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London sushi? What are your favourites?

Personally I trek all the way from Central London to Golders Green to eat at Cafe Japan and have done for some time. Their Yellow Tail must surely be the best fish bargain in London. The grilled eel is also sublime.

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  1. There are some excellent places heading east.

    I am a fan of Matsuri on Holborn although it is nosebleed inducingly expensive.

    Tajima -Tei on Leather Lane is very good and a haunt for japanese ex pats.

    Of more recent places, Saki in Smithfield is very good indeed


    Blossom was one of my favourites in Hoxton Sq although I have not been since it moved to City point. If the quality is up to that in the post below it will be worth a visit


    More centrally, for a simple lunch, I still like Kulu Kulu on Brewer st although Kai Ten sushi is not my preferred choice


    1. Yes, I like Kula Kula and often go there for Sat lunch, I particularly love the way they do the egg-plant puree (whatever its called)

      Blossom was very good, they moved very suddenly and I have yet to visit their new location.

      Has anyone been to the Ginnan on Roseberry Avenue?

      1. In my neighb Inaho on Hereford road Notting Hill/Bayswater.

        Only can serve 20 to 25 at a time but always worth it for solid sushi & japanese dishes. Never anything fancy just good ingredients & decent prices.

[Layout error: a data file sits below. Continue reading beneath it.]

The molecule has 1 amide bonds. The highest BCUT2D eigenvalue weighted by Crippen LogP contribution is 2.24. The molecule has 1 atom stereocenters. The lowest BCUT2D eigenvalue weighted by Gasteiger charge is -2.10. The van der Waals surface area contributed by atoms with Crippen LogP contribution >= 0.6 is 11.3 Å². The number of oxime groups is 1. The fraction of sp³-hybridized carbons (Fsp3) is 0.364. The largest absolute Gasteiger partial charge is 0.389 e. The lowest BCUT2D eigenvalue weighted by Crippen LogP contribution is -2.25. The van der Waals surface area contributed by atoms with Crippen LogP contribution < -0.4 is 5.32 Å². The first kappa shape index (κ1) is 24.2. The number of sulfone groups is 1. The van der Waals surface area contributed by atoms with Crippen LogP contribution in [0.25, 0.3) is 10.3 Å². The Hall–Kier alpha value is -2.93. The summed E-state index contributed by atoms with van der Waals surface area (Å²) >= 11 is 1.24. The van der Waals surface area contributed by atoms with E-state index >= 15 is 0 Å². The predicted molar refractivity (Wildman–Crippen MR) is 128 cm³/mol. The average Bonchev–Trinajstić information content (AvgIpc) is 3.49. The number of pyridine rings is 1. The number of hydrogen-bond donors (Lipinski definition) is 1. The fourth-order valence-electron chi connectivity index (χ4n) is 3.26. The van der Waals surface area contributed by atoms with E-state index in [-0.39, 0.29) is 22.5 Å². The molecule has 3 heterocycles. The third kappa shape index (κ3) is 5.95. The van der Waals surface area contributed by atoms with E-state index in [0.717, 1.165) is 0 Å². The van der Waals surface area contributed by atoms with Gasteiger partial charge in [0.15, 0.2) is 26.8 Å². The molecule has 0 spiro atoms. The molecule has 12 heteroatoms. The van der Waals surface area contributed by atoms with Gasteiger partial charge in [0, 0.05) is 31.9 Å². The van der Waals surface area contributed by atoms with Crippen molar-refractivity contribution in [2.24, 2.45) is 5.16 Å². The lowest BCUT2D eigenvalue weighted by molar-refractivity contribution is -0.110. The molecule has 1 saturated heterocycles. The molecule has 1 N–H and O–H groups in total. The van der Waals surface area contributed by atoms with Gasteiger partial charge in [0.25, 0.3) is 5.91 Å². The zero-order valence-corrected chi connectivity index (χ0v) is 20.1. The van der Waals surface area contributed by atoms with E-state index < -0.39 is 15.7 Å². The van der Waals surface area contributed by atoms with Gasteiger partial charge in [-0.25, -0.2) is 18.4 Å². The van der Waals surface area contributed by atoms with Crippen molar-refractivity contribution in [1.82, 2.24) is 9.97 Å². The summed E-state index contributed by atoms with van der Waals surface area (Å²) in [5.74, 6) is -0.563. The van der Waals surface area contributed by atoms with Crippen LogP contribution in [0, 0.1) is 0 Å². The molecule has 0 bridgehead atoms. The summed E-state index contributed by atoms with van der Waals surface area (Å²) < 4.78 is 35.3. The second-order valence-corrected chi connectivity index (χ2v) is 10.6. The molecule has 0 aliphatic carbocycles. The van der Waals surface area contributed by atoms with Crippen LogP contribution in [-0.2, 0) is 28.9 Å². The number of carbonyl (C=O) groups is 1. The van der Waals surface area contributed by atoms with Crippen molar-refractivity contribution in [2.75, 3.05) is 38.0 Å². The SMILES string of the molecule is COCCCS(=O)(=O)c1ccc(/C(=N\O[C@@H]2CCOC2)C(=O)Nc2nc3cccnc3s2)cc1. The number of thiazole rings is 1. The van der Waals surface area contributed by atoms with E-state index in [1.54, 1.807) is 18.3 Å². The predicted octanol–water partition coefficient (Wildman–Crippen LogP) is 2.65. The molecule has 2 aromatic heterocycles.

I love the salmon skin maki, tuna tatake, atsuage tofu, and many other dishes here.


        1. How is Ikeda on Brook St these days?

          A long time ago I lived in London for two years. There were only about 4 Japanese restaurants in London and only one had good sushi, actually great sushi and that was Ikeda. Really samll sushi bar in the back. I know the chef is long gone and chef is whole game.

          1 Reply
          1. re: sushiman

            The current sushiya at Ikeda has been there for about 10 years. It is very good, by London standards, and is very expensive, but high quality, with a fairly narrow selection of very good fish. One of my favourites in London.

            There is a place in Ealing called Sushi-hiro which is good and quite cheap, and very "authentic" -- completely characteristic characterless sushi bar like many in Japan. Worth going to if you are price sensitive.

          2. I just thought I would give Pham Sushi in Whitecross Street (another scruffy inner London street market that is gradually reinventing itself) a mention.

            There must have been sushi delegation in town because this place was packed to the gunnels, with a good showing of Japanese, which has to be a good sign.

            The sushi and sashimi were extremely good, the salmon negiri so delicious I had to have more. Then we tried some of their specialities. The miso blackened cod was exceptionally beautiful, one of the most delicious pieces of fish I have eaten for many years. The grilled eel over rice was suberb too.

            As we left, the waitress apologised for being so busy.

            With saki and beers the bill came to just over £60, very good value.

            1. I too am a big Pham fan...love the crunchy tuna roll. I was in there last week and somebody had ordered about 8 crunchy tuna rolls for delivery, all neatly lined up in an a takeaway plastic container. This one time, they put me at the table close to the restroom and well, I didn't like that at all. Stinky. And this other time, they were kinda rude when they turned me away at lunch without a booking. But I still love them.

              I also like Kulu Kulu in Covent Garden for conveyor belt sushi. Like the help-yourself-green-tea. The people that work there don't look very Japanese, but they still do a very nice sashimi for not so much.

              4 Replies
              1. re: kristainlondon